Scammers in Nigeria have circulated images of a boy with health complications to defraud Facebook users by asking them to pay for a hospital treatment under false pretenses ( AFP / Pius Utomi Ekpei)

Online scammers circulate images of boy with health issues to defraud Facebook users

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Two images showing a boy with what appears to be a severely bloated neck are circulating in multiple social media posts alongside a caption asking for donations for his medical treatment. However, AFP Fact Check found that many of the social media posts using these images are fraudulent. While a registered charity asked for donations to fund the boy’s medical bills, scammers have repurposed the photos shared by the organisation and changed his name to defraud Facebook users.

One of the images shows the boy sitting shirtless on a hospital bed and another shows him in a jersey standing next to a car.  

Screenshots of the two image shared on Facebook; the child's face was blurred by AFP


The photos were shared in numerous Facebook groups alongside a claim that the little boy had “Congestive neck Failure (sic)” but needed “a corrective heart surgery”.  

"A word from Jerry's mom," reads the caption on one of the Facebook posts, referring to the boy as Jerry. "Jerry has been on drip and oxygen for the past 2 months now since on the 21/1/2021, it has not be easy buying oxygen because, he can't breathe (sic)."

Screenshot taken on June 22, 2021, showing the Facebook post; the child's face was blurred by AFP

The Facebook post goes on to ask people to donate to an account belonging to “Rosemary Patricia Harrison” at Access Bank, one of Nigeria’s biggest banks.

The post has garnered more than a thousand comments since publication on June 3, 2021. Many of the comments include prayers and wishes for the boy’s quick recovery.

But in reality, this  post and others like it are being shared by online scammers to defraud unsuspecting internet users. 

Source of the photos

The images were originally shared by an Abuja-based NGO called Global Intiative for Peace, Love and Care (GIPLC) that asked for donations to cover the boy's medical bills. However, scammers have taken these photos and created a fraudulent fundraising campaign.  

Through multiple Google reverse image searches, AFP Fact Check found the earliest versions of the viral photos, which appeared in April 2021 posts published by GIPLC's Facebook page. 

“The Global Initiative for Peace Love and Care (GIPLC) is a non-governmental, non-faith based, not for profit organization in Nigeria,” according to the organisation’s website. The group supports children with “critical medical conditions”.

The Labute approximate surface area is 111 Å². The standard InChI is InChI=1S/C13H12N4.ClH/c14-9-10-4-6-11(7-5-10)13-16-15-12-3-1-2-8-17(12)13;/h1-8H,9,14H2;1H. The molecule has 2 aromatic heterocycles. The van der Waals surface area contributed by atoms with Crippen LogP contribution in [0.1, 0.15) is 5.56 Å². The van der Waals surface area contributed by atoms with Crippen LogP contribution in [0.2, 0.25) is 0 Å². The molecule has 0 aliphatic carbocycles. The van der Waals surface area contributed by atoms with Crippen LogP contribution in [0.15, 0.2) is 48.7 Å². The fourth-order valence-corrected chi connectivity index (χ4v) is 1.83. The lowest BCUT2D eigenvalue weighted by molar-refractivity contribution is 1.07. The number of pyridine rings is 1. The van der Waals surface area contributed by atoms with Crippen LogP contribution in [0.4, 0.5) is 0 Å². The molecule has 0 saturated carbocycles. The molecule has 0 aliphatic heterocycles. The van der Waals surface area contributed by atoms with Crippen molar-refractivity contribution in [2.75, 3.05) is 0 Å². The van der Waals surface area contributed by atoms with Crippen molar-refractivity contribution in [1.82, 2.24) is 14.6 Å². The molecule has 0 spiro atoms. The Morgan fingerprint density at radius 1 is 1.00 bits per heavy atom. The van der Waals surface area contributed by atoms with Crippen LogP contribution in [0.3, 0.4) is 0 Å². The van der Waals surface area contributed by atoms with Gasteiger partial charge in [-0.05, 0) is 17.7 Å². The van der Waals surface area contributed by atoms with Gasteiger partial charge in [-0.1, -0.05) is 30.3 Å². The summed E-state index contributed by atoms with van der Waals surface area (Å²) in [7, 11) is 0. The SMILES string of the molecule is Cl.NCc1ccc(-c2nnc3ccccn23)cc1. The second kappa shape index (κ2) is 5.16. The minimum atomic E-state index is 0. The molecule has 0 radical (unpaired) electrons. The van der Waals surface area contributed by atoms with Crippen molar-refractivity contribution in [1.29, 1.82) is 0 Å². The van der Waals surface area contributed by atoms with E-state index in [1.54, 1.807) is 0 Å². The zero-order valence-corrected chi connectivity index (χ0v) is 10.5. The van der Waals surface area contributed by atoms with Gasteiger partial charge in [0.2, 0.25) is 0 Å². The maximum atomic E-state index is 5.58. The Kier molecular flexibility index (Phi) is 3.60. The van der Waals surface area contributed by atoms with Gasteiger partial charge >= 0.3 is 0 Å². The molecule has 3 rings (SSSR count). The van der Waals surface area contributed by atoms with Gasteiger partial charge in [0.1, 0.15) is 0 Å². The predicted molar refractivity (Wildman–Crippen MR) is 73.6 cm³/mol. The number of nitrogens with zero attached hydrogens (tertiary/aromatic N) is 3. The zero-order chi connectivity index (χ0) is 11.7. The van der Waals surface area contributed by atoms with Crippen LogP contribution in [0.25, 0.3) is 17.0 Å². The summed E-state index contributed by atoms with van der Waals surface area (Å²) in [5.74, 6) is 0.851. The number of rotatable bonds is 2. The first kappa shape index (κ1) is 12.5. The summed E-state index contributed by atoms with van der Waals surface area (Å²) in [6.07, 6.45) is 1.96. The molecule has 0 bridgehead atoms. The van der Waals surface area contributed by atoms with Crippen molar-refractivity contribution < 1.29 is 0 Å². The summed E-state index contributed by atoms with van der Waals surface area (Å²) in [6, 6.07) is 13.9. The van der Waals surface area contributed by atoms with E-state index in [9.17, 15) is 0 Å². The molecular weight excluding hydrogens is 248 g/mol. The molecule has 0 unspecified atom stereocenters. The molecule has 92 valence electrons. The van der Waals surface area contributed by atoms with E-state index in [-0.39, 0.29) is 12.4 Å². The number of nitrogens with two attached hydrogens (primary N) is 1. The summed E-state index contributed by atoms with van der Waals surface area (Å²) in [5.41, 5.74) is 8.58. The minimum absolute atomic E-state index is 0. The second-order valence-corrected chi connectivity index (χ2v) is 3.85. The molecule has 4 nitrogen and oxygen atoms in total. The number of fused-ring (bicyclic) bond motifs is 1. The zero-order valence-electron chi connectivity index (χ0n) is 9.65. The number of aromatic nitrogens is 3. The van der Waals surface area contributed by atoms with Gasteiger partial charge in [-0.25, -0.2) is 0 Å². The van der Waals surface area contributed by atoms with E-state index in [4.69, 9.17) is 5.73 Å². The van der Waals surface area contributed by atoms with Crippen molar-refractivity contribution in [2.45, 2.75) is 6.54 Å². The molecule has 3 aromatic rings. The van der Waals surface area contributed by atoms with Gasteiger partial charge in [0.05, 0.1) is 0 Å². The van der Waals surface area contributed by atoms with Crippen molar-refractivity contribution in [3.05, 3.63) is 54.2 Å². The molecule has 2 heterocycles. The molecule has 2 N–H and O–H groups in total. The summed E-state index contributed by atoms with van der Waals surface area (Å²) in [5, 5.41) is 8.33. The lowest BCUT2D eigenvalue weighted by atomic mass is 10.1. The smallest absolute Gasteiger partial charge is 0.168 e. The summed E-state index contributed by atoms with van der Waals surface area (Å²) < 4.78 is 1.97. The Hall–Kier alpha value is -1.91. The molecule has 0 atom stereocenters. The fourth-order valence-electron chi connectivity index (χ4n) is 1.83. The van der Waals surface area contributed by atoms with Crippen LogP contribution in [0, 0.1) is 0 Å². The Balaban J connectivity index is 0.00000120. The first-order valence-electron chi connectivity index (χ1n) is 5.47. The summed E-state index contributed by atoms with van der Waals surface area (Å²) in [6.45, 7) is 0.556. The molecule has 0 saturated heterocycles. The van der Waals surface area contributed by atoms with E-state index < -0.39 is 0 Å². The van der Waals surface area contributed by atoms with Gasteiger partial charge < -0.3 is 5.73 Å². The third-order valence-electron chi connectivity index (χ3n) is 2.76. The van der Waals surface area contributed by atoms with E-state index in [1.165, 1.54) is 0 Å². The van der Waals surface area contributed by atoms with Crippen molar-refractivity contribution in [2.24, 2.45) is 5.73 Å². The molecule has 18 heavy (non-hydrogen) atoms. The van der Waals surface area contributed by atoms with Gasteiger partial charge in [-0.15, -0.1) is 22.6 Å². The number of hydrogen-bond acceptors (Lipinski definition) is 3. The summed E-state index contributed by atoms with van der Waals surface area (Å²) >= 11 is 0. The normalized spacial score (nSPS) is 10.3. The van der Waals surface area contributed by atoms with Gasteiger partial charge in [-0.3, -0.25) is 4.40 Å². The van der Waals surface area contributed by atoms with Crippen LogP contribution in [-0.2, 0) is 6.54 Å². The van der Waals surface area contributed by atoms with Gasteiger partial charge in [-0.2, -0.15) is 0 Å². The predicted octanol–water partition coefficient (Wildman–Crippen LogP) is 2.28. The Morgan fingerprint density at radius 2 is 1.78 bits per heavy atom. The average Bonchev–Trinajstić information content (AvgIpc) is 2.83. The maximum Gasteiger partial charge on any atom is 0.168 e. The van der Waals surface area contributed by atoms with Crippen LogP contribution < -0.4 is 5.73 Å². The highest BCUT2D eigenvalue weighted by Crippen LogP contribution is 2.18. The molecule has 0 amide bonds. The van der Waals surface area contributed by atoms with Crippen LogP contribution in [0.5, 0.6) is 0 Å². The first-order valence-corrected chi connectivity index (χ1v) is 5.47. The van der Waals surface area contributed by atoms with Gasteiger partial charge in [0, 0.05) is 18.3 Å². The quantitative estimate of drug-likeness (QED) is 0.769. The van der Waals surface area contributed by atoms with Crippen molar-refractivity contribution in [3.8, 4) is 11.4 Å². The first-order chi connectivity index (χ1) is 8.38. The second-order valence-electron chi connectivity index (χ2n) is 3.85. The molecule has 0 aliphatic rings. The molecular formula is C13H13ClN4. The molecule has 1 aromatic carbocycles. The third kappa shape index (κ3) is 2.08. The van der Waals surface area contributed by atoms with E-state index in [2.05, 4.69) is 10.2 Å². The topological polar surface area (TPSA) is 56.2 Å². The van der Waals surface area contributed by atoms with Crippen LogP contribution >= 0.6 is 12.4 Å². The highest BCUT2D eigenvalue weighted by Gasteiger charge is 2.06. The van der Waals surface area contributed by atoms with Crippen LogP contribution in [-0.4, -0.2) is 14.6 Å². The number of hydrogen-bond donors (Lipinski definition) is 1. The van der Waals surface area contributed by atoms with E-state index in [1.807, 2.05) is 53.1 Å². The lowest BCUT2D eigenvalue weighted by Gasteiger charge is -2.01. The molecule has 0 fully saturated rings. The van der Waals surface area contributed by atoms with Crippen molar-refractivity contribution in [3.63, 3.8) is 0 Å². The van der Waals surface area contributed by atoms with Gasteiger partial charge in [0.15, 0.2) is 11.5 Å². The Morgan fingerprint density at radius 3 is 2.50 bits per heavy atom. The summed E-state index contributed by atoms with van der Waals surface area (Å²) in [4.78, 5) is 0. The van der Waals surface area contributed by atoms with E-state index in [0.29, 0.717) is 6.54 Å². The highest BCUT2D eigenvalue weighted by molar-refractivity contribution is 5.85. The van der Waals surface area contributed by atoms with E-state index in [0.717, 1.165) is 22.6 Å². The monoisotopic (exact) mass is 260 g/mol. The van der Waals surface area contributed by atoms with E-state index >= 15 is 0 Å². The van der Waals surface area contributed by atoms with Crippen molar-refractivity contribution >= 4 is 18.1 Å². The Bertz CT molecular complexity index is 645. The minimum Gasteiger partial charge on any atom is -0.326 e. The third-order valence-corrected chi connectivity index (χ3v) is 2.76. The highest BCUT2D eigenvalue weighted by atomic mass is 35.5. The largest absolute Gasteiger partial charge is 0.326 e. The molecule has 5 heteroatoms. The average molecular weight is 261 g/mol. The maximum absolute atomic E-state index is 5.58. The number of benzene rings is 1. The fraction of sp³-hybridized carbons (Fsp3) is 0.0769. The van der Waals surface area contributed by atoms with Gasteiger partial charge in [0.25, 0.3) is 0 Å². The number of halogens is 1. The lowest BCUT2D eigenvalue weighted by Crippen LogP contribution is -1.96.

AFP Fact Check confirmed that the organisation is registered with the Nigerian government. A search for “Global Initiative for Peace Love and Care” on the website of Nigeria’s Corporate Affairs Commission found the organisation has an active registration status.

Screenshot taken on June 22, 2021, showing the search result ( Oluwasegun OLAKOYENIKAN)

The first image was published on GIPLC's Facebook page on April 26, 2021, while the second was published four days after, both in posts referring to the boy as Ishaq, not Jerry. A post from March 2021 shows the boy beside Nuhu Kwajafa, GIPLC's founder and national coordinator.

"Life is not worth living if we allow 12yr old Ishaq Usman die like this…(sic)," the post reads. "Ishaq needs series of dialysis and surgery that will cost N3m [about 6,000 USD] (sic)."

On April 20, 2021, GIPLC said its fundraising goal had been reached but said that an additional 130,000 naira (about 316 dollars) was required to purchase four pints of blood and medication. 

"I was so happy to see Ishaq smiling today. We were able to get him a standing fan, generator, provisions, and food. Next week his bed will be ready. No matter what, Ishaq shall live well, even though he has just a little more time here on earth. Please let us continue to pray for him," reads GIPLC's latest Facebook post about the boy, published on June 6, 2021.

Screenshot taken on June 24, 2021, showing the Facebook post

AFP Fact Check has reached out to GIPLC and Kwajafa for further information. We will update this report if we get a response.

Recirculating scam

Using social media monitoring tool CrowdTangle, AFP Fact Check found that the viral story about "Jerry" has appeared online previously in other posts. The recent scam also features bank accounts belonging to individuals whose names have previously featured in similar dodgy posts.

Screenshot taken on June 22, 2021, showing the search results on CrowdTangle; the child's face was blurred by AFP

We found that the same viral storyline has been circulating online since at least August 19, 2020. However, details such as the ailment, names, dates and bank information were modified on numerous occasions.

For instance, while the posts claim the boy was admitted at Crystal Specialist Hospital, the location of the health facility differs.

In addition, a search for the owner of one of the bank accounts, “Rosemary Patricia Harrison”, led to numerous Facebook posts seeking funds to treating people with health issues. We have archived some of the posts here, here and here.